Ordering of processing times according to the machines can also result from the different nature of operations performed on the machines. If one machine operation is complex for all jobs and another operation is simple for all jobs the former machine will normally have larger unit processing times than will corresponding jobs on the latter machine. The operation complexity factor could affect all jobs and thus is a source of ordered processing time.
Smith et al.  are of the view that all sequencing problems, from a practical situation, will not meet the requirements for classification as ordered problems. However, such a situation does exist to an extent that special attention should be given to it.
ORDERED FLOWSHOP PROBLEM
The authors have considered a flowshop problem where the processing times satisfy the following conditions.
Let PT(n,m) be the processing time of the nth job on the ruth machine (n --- 1,2 . . . . . N; m = 1,2 . . . . , M); N denotes the set of n jobs and M denotes the set of m machines.
It is assumed that the job processing times satisfy the following relationships:
PT(n + 1, m)
Multi-product flowshop scheduling 363
SCHEDULING AN ORDERED FLOWSHOP WITH NATURAL SEQUENCE OF JOBS
It can be shown that for conditions (1)-(4), stated above, the natural sequence of the jobs (i.e. 1,2, . . . , N) gives an optimal solution of the problem to minimize the makespan (throughput time), provided the sequence thus obtained satisfies the condition . A proof of the optimal sequence algorithm is given in the Appendix. The generated sequence for the situation in Table 1 yields the makespan of 584 units, and satisfies condition (4). Thus the natural sequence of jobs, in the present case, results into minimum throughput time.
It has been shown that for the special class of ordered flowshop problems described in this paper. The natural processing of the jobs in the natural order on different machines leads to minimum throughput time, provided the sequence thus generated satisfies the idle time constraint.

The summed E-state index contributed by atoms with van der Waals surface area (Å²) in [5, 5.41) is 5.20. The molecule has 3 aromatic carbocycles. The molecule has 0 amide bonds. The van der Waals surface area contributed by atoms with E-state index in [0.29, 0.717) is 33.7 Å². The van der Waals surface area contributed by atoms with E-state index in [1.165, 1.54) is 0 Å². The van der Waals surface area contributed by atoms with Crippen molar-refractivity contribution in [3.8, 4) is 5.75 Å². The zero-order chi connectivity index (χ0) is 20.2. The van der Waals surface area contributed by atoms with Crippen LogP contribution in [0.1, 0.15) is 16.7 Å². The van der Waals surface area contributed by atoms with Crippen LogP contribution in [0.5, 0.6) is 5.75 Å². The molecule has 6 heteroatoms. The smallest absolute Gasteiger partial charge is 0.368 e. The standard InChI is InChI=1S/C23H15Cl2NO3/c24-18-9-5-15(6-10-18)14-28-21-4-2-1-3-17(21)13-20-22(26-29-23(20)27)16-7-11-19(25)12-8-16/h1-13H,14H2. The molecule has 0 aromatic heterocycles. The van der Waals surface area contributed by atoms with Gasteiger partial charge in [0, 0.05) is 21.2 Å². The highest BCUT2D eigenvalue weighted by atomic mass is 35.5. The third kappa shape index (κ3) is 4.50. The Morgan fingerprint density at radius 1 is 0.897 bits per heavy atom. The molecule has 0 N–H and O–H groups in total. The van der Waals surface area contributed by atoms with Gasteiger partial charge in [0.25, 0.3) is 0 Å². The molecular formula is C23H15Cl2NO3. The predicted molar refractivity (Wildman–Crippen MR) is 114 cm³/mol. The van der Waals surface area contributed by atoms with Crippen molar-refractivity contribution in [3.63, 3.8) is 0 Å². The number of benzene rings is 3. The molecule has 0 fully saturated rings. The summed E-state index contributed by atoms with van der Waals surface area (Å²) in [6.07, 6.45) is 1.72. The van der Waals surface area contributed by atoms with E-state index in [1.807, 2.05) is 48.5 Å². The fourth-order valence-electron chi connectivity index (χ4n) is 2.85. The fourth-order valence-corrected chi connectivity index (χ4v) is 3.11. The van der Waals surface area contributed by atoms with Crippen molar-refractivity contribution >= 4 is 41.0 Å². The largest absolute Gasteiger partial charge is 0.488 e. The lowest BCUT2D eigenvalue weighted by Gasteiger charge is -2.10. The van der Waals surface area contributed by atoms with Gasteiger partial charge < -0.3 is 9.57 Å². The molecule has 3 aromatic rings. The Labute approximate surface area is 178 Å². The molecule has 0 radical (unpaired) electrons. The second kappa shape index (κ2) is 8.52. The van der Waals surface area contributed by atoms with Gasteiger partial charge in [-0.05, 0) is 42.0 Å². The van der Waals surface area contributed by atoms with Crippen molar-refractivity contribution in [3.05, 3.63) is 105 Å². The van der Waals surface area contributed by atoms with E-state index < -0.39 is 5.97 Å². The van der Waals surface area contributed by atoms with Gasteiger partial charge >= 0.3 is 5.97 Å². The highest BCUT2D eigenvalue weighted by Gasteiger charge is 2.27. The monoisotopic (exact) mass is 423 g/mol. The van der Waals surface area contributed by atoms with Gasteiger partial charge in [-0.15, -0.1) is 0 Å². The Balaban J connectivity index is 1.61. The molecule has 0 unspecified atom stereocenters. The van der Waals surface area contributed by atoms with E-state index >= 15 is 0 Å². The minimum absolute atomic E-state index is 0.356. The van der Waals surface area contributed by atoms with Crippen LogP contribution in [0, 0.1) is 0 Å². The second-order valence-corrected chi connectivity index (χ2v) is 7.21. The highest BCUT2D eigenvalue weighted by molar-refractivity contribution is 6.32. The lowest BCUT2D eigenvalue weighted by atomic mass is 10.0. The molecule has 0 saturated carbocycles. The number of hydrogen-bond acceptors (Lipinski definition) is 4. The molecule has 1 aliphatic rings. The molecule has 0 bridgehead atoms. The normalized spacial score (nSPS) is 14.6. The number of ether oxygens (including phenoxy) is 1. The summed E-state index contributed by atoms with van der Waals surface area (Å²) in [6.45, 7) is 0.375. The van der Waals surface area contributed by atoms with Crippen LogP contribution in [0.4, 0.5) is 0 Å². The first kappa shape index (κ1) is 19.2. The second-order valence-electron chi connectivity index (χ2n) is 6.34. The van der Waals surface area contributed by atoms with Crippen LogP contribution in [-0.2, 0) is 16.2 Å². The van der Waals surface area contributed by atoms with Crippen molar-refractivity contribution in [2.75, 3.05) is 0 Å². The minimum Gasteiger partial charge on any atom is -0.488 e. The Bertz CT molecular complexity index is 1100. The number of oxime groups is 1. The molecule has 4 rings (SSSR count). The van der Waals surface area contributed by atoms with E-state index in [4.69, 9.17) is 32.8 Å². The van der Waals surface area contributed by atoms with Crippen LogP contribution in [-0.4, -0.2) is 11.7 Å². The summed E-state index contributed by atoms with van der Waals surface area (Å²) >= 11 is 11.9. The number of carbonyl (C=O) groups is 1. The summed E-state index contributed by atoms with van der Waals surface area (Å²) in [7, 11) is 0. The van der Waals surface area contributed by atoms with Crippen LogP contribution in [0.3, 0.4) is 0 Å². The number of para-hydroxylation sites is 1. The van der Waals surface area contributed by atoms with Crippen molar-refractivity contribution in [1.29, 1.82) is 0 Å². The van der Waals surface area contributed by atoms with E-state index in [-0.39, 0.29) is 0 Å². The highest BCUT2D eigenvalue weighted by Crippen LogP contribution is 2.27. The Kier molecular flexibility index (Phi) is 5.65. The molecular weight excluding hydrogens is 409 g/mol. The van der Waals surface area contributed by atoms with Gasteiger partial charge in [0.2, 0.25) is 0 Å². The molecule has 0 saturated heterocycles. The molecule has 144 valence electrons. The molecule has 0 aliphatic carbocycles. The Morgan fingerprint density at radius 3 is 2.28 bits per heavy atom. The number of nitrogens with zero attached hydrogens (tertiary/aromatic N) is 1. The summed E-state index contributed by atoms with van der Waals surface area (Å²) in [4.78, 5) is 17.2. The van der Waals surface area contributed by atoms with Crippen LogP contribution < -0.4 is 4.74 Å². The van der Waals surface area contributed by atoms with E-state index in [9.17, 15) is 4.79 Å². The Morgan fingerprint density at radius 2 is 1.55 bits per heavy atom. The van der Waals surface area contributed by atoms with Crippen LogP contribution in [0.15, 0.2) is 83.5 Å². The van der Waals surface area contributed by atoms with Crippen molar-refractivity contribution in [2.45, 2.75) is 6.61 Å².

1. R. A. Dudek and O. F. Tetuton Jr. Development of M-stage decision rule for scheduling n jobs through M machines. Opl Res. 12, 417-497 (1964).
2. J. N. D. Gupta. A search algorithm for generalized flowshop scheduling problems. Comput. Opns Res. 2, 83-90 (1975).
3. J. R. King and A. S. Spachis. Heuristics for flowshop scheduling. Int. J. Prod. Res. 18(3), 345-356 (1980). 4. M. L. Smith, S. S. Panwalkar and R. A. Dudek. Flowshop sequencing problem with ordered processing time
matrices. Mgmt Sci. 21(5), 544-549 (1975). 5. S. S. Panwalkar and A. W. Khan. An ordered flowshop sequencing problem with mean completion time criterion. Int.
J. Prod. Res. 14(5), 631-635 (1976). 6. M. L. Smith, S. S. Panwalkar and R. A. Dudek. FIowshop sequencing problem with ordered processing time
matrices, a general case. Nay. Res. Log. Q. 23, 481--486 (1976).
Let N represent the set of n jobs and M represent the set of m machines; and PT(n,m) is the processing time of the nth job on the mth machine. Let,
Tom = 0form E M.
Thus we have,
PT(n + 1, m)
364 R. C. MISHRA et al.
and N N
7"-~ E T~u + E IT'iM. (A.6) i~ l i=1
From equations (A.5) and (A.6) it can be seen that the first terms in these equations are the same and constant. However, the second terms are different and these decide the magnitude of the makespan. As per equation (A.4), ITnu